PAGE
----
I, Bayo Iribhogbe, was born and educated as an artist in Edo State in the Federal Republic of NIGERIA.
Today, I have developed into painting about people en masse, and saturated with colors and emotions.
Edo, in western world, is known as Benin. The people are for centuries, world famous for their cult art.
Benin bronze pieces have been museum and collector items for years. I grew up in that environment; but
until I was 12, I did not realize the importance of my creative tendency.
My formal education was roughly saturated with tribal and colonial disciplines. One of my brightest
moments was at the elementary school level when I used to illustrate on the board for my class teachers.
I studied at home successfully for a college degree equivalency (GCE). With that paper in hand
and continued work in art studies I was accepted at Ahmadu Bello University at Zaria. Subsequently, my
talent for art began to develop very rapidly. After getting my first degree, my personal interest for
continue growth in Nigeria appeared elusive. The country was already in internal crisis. By stroke of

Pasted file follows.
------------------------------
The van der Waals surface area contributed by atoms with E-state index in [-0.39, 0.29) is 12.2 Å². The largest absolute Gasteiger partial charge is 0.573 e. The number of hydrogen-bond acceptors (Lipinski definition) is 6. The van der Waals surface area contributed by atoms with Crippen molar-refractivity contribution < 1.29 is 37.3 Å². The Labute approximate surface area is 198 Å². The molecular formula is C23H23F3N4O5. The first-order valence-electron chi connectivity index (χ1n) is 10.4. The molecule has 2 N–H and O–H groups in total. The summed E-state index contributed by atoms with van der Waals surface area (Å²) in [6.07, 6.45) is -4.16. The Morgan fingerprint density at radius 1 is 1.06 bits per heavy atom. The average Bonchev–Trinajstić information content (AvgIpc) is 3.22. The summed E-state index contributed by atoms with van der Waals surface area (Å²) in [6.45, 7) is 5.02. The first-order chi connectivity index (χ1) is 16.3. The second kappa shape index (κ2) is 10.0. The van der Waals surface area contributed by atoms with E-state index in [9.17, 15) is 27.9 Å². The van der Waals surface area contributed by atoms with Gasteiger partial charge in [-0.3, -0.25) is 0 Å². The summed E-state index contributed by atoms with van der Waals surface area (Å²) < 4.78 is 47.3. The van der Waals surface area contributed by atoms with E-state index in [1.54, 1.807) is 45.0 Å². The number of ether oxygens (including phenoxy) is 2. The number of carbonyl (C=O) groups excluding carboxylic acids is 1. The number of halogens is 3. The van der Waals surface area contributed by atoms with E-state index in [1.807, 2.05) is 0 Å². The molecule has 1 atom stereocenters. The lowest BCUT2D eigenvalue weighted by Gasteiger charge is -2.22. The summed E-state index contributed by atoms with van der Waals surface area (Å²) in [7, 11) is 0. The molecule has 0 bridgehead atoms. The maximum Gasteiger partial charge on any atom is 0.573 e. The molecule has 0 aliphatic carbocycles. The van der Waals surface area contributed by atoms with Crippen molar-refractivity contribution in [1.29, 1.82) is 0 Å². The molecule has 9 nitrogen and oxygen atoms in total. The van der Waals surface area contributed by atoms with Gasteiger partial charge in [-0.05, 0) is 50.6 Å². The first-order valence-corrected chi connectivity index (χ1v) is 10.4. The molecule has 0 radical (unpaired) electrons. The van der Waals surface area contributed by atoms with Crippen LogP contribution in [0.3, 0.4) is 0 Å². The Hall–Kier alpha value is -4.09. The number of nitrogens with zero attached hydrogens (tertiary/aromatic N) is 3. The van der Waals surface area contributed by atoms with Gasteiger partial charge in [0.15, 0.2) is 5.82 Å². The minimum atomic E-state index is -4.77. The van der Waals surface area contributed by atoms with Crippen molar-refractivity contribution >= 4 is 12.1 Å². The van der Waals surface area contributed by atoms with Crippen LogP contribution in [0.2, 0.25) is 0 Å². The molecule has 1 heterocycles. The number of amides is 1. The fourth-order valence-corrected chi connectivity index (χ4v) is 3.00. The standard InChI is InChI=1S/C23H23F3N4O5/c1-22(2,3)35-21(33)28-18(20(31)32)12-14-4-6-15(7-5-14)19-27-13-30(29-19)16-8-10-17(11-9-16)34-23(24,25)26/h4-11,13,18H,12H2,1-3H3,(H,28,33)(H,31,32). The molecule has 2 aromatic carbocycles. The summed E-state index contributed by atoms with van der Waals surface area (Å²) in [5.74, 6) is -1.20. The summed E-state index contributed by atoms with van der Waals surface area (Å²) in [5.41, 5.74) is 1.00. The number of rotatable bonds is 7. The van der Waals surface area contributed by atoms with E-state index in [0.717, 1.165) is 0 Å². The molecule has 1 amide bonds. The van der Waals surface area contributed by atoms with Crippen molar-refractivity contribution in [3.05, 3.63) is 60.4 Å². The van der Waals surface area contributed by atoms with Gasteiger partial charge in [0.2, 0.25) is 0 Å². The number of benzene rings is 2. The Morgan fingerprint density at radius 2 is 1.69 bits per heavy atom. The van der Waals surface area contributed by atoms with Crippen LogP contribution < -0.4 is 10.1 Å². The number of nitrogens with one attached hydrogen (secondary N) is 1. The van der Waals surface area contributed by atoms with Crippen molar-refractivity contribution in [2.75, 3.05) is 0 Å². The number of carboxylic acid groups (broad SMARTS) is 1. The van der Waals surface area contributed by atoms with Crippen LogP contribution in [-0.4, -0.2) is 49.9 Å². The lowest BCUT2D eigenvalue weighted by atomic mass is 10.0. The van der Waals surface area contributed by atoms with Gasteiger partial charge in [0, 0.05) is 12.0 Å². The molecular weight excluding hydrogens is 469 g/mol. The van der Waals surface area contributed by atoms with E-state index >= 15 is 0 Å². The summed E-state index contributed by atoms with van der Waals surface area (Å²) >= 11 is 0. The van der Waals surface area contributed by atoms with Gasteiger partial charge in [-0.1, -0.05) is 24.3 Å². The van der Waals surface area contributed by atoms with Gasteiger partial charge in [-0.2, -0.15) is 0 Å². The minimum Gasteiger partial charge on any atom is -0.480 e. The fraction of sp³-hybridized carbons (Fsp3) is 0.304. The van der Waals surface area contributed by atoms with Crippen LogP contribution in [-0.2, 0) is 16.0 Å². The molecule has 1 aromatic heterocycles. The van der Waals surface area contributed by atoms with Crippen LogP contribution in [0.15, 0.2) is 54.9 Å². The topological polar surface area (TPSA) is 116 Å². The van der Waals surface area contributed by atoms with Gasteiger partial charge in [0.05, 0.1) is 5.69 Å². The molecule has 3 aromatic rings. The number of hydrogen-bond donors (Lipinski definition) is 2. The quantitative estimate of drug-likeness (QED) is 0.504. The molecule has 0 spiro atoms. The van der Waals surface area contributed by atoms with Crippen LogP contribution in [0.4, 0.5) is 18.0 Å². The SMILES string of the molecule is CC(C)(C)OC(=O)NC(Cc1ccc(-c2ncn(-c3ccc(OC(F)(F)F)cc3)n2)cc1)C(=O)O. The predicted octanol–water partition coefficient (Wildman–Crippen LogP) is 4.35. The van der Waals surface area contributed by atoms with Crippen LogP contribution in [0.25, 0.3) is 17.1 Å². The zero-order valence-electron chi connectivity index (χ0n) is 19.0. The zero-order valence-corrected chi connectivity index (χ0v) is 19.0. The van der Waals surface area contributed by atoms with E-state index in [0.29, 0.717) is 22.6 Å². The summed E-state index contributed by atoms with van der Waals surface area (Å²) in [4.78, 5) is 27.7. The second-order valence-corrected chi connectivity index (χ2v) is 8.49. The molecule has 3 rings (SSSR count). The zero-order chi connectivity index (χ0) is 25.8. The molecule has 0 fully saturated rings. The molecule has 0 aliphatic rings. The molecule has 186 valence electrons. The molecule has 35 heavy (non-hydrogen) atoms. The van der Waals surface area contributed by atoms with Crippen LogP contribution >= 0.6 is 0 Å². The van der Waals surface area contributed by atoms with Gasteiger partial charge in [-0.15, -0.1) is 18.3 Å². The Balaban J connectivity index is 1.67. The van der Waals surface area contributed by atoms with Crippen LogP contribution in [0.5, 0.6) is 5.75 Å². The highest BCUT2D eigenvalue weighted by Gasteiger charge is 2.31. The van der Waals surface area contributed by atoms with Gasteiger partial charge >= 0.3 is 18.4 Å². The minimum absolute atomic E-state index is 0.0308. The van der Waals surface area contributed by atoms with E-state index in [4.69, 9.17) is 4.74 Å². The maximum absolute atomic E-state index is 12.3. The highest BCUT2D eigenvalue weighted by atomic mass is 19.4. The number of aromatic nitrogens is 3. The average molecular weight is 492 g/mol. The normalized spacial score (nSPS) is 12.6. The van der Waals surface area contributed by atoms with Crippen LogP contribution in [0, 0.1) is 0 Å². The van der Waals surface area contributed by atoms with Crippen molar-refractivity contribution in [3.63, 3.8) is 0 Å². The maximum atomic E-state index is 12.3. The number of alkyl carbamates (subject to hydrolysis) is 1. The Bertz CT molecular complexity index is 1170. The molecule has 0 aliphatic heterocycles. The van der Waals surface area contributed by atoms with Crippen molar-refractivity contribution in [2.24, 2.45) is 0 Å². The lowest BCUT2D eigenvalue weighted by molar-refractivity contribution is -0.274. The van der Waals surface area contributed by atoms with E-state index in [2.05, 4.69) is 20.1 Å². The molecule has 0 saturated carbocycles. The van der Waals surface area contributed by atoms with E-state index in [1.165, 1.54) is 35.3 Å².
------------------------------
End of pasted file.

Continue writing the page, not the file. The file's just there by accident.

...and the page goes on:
luck, I came to the US where I began to gain stability externally.
Day by day the artist in me was growing but not coming out. Up 'til about 1991, my works were few and
far between but, somehow I was laying a foundation for my future themes.
Always accompanied with my native music, I paint about us, from our weaknesses to our fortitudes and
vice versa. I feel the same spirit that drives us into what we go through everday. Every piece I produce
has that human touch that keeps the viewer engaged (The more you look, the more you see.) Today, I do
not need to draw or sketch to establish an idea; I could literally see images dangling before my eyes.
When my emotions are expressed that way, I feel a fresh shower of relief.
I am a colorcentric painter. I respond to my mood naturally. While complimenting my thought process
with background music, I could start with any color hue and go from there.
The palette knife has become an indispensable tool in my repertoire I could mash with it, press with it,
trace with it, pin with it, cut with it, wedge with it, slice with it and embellish with it to satisfy my creative
instinct. To a large extent, the palette knife enhances may ability to apply color with such spontaneity
and honesty. So the viewer is drawn into my work by the way I juxtapose colors and subconsciously
create angles for various interpretations. That is made possible because what I am expressing is
humanistic, personal and spontaneous.
For now, I am sticking with the artist in me and, hopefully, the world will appreciate me for the
difference. .... Bayo Iribhogbe, © Copyright 1998